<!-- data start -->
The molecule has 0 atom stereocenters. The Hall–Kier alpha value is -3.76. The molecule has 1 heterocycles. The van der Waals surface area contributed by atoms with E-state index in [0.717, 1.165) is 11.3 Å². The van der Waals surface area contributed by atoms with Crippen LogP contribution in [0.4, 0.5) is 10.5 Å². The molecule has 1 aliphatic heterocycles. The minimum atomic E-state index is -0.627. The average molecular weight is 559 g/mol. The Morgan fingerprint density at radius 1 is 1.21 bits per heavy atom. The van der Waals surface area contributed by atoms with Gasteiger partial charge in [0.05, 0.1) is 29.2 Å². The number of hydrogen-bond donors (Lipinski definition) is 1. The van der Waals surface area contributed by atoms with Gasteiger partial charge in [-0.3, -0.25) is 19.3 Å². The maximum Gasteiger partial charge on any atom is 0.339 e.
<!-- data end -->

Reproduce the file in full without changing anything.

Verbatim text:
The molecule has 0 atom stereocenters. The Hall–Kier alpha value is -3.76. The molecule has 1 heterocycles. The van der Waals surface area contributed by atoms with E-state index in [0.717, 1.165) is 11.3 Å². The van der Waals surface area contributed by atoms with Crippen LogP contribution in [0.4, 0.5) is 10.5 Å². The molecule has 1 aliphatic heterocycles. The minimum atomic E-state index is -0.627. The average molecular weight is 559 g/mol. The Morgan fingerprint density at radius 1 is 1.21 bits per heavy atom. The van der Waals surface area contributed by atoms with Gasteiger partial charge in [0.05, 0.1) is 29.2 Å². The number of hydrogen-bond donors (Lipinski definition) is 1. The van der Waals surface area contributed by atoms with Gasteiger partial charge in [-0.3, -0.25) is 19.3 Å². The maximum Gasteiger partial charge on any atom is 0.339 e.